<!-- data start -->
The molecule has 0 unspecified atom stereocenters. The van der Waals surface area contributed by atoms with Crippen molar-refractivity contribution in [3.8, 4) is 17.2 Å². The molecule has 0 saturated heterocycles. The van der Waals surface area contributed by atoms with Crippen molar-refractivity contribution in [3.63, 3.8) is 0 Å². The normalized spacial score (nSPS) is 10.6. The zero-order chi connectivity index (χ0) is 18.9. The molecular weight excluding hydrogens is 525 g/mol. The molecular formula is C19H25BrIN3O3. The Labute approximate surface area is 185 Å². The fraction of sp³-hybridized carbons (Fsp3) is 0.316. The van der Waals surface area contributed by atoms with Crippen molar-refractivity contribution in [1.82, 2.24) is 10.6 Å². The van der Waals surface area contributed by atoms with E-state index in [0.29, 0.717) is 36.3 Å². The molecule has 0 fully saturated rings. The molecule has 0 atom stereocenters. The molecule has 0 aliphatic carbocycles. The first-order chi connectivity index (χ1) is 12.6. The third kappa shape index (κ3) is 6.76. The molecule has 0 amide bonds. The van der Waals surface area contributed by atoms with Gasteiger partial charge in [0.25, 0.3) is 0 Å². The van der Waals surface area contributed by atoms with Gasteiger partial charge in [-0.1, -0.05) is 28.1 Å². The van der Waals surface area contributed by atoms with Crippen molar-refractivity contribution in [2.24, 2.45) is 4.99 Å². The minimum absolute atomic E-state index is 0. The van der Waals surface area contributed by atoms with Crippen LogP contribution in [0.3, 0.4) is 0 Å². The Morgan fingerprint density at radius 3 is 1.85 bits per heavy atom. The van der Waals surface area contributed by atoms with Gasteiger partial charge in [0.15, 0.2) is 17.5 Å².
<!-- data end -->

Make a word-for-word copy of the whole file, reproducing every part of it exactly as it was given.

The molecule has 0 unspecified atom stereocenters. The van der Waals surface area contributed by atoms with Crippen molar-refractivity contribution in [3.8, 4) is 17.2 Å². The molecule has 0 saturated heterocycles. The van der Waals surface area contributed by atoms with Crippen molar-refractivity contribution in [3.63, 3.8) is 0 Å². The normalized spacial score (nSPS) is 10.6. The zero-order chi connectivity index (χ0) is 18.9. The molecular weight excluding hydrogens is 525 g/mol. The molecular formula is C19H25BrIN3O3. The Labute approximate surface area is 185 Å². The fraction of sp³-hybridized carbons (Fsp3) is 0.316. The van der Waals surface area contributed by atoms with Crippen molar-refractivity contribution in [1.82, 2.24) is 10.6 Å². The van der Waals surface area contributed by atoms with E-state index in [0.29, 0.717) is 36.3 Å². The molecule has 0 fully saturated rings. The molecule has 0 atom stereocenters. The molecule has 0 aliphatic carbocycles. The first-order chi connectivity index (χ1) is 12.6. The third kappa shape index (κ3) is 6.76. The molecule has 0 amide bonds. The van der Waals surface area contributed by atoms with Gasteiger partial charge in [0.25, 0.3) is 0 Å². The van der Waals surface area contributed by atoms with Gasteiger partial charge in [-0.1, -0.05) is 28.1 Å². The van der Waals surface area contributed by atoms with Crippen molar-refractivity contribution in [2.24, 2.45) is 4.99 Å². The minimum absolute atomic E-state index is 0. The van der Waals surface area contributed by atoms with Crippen LogP contribution in [0.3, 0.4) is 0 Å². The Morgan fingerprint density at radius 3 is 1.85 bits per heavy atom. The van der Waals surface area contributed by atoms with Gasteiger partial charge in [0.15, 0.2) is 17.5 Å².